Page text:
There are a few fundamental rules for implementing hreflang elements. When you have errors with hreflang, or it does not seem to work, ensure your hreflang is implemented correctly. In most cases, one of these rules has been violated or misunderstood, which causes the problem.
For hreflang to work, it requires at least one pair of alternate URLs where you indicate Page A has an alternate language version, and it is page B. Then, for Page B, you must also state that Page B is an alternate to language version A. This bidirectional rule must be maintained for every alternate page combination. If Google cannot confirm this bidirectional statement, the hreflang will not be validated.
The hreflang syntax requires you to have one link to “each page URL variant, including itself, creating a cluster. If you do not self-reference the URL in the alternate list of URLs, your hreflang element will not be validated.
Using incorrect ISO language and country codes is one of the biggest errors teams make. The syntax rules are clear, with no room or leniency for any attempt to adopt codes for other uses. For example, you cannot use es-LA to designate your Latin America regional website, as LA is the country code for Laos. Similarly, developers will try to use Montenegro’s ME country code for their Middle East regional site or incorrectly use the UK rather than GB for their UK website. Just because you want it to work does not mean it will. We have a detailed guide on implementing hreflang for your regional sites, including several options.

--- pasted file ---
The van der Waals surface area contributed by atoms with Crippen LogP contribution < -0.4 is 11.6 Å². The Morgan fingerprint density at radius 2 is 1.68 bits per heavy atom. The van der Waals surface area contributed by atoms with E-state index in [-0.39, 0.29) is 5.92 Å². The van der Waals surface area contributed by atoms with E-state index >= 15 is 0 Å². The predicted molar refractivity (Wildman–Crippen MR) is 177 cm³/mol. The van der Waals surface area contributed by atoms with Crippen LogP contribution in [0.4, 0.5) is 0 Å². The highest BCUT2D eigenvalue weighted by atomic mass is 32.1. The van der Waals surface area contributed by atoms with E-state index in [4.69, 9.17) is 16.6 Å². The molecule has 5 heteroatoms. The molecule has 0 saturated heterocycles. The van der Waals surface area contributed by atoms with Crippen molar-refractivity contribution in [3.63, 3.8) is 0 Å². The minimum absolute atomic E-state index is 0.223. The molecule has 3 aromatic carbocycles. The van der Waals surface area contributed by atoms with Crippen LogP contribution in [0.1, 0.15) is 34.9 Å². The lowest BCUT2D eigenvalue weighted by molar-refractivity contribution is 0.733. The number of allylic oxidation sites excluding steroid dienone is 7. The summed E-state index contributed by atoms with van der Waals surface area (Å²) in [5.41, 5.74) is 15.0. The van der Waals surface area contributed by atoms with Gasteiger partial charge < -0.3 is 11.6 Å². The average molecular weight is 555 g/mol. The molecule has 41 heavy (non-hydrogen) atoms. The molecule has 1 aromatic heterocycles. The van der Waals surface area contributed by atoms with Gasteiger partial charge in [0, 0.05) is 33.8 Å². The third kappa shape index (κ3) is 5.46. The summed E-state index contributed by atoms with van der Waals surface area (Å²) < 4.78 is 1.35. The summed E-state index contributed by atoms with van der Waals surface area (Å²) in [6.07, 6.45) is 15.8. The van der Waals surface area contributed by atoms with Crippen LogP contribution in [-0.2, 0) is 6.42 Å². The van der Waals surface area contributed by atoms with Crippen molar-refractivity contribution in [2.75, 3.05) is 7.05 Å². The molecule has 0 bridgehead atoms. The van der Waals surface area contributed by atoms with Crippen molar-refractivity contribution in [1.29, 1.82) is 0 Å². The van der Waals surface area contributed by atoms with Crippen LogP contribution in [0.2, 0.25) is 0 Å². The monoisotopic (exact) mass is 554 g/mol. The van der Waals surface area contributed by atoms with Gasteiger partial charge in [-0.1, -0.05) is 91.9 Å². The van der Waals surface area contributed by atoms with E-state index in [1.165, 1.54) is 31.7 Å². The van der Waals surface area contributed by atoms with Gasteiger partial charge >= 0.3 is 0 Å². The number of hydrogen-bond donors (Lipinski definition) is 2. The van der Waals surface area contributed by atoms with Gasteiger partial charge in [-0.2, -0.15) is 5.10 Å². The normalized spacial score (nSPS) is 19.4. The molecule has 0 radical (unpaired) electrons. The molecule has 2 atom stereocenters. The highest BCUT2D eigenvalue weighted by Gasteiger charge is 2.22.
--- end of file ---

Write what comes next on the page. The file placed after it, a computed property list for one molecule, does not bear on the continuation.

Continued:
For hreflang to be accepted, all alternate URLs must be valid. If any alternate page(s) is not a valid page (200 Indexable), that pair in the cluster will break and not be valid. This can happen due to redirects, products being out of stock, or broken URLs in a market.
In the screen capture below, Hreflang Builder imported an XML sitemap for a market and checked the validity of the URLs. Out of 3,509 URLs imported, 1,242 (35%), over one-third, were not 200 indexable. With the majority redirecting to another URL or having a different canonical tag, both will result in a hreflang cluster failing for all invalid URLs.
This is a common problem when websites are not consistent across markets. There are cases where a product may be broken into multiple URLs in one market but not others. For example, in the US, the site may be newer, and your blue widget may have multiple tabs or actual pages, whereas the same product in the UK only has a single page. Developers will often try to match all three variations of the US product page to the single UK product page. Or vice versa, the single UK page to all three versions of the US product page. This will break the cluster rendering the hreflang element useless.
Note that a single URL may be set to represent multiple markets. This is discussed further in the Handling Regional Websites guide.